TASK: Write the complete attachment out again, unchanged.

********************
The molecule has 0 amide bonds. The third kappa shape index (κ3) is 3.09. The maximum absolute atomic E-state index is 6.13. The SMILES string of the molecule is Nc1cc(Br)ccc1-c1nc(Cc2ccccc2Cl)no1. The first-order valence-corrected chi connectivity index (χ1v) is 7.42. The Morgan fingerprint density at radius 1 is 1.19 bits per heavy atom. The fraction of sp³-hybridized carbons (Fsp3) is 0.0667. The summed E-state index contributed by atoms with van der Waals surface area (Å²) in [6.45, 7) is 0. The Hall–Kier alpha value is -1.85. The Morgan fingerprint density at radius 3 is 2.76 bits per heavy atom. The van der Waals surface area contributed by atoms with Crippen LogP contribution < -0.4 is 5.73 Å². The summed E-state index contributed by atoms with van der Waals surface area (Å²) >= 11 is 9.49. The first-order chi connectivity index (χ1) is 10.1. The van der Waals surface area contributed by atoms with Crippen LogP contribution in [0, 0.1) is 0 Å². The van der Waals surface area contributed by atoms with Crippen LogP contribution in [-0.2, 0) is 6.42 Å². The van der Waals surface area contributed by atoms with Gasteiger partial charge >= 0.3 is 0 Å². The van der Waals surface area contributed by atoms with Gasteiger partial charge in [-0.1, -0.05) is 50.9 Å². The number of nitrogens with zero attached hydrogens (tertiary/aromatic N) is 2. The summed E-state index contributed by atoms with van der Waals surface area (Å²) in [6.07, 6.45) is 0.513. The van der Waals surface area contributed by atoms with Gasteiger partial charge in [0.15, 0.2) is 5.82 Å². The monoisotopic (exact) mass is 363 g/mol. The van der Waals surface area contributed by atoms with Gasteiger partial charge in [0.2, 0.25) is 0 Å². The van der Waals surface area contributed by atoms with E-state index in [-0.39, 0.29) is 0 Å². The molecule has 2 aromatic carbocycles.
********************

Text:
The molecule has 0 amide bonds. The third kappa shape index (κ3) is 3.09. The maximum absolute atomic E-state index is 6.13. The SMILES string of the molecule is Nc1cc(Br)ccc1-c1nc(Cc2ccccc2Cl)no1. The first-order valence-corrected chi connectivity index (χ1v) is 7.42. The Morgan fingerprint density at radius 1 is 1.19 bits per heavy atom. The fraction of sp³-hybridized carbons (Fsp3) is 0.0667. The summed E-state index contributed by atoms with van der Waals surface area (Å²) in [6.45, 7) is 0. The Hall–Kier alpha value is -1.85. The Morgan fingerprint density at radius 3 is 2.76 bits per heavy atom. The van der Waals surface area contributed by atoms with Crippen LogP contribution < -0.4 is 5.73 Å². The summed E-state index contributed by atoms with van der Waals surface area (Å²) >= 11 is 9.49. The first-order chi connectivity index (χ1) is 10.1. The van der Waals surface area contributed by atoms with Crippen LogP contribution in [0, 0.1) is 0 Å². The van der Waals surface area contributed by atoms with Crippen LogP contribution in [-0.2, 0) is 6.42 Å². The van der Waals surface area contributed by atoms with Gasteiger partial charge >= 0.3 is 0 Å². The van der Waals surface area contributed by atoms with Gasteiger partial charge in [-0.1, -0.05) is 50.9 Å². The number of nitrogens with zero attached hydrogens (tertiary/aromatic N) is 2. The summed E-state index contributed by atoms with van der Waals surface area (Å²) in [6.07, 6.45) is 0.513. The van der Waals surface area contributed by atoms with Gasteiger partial charge in [0.15, 0.2) is 5.82 Å². The monoisotopic (exact) mass is 363 g/mol. The van der Waals surface area contributed by atoms with Gasteiger partial charge in [0.2, 0.25) is 0 Å². The van der Waals surface area contributed by atoms with E-state index in [-0.39, 0.29) is 0 Å². The molecule has 2 aromatic carbocycles.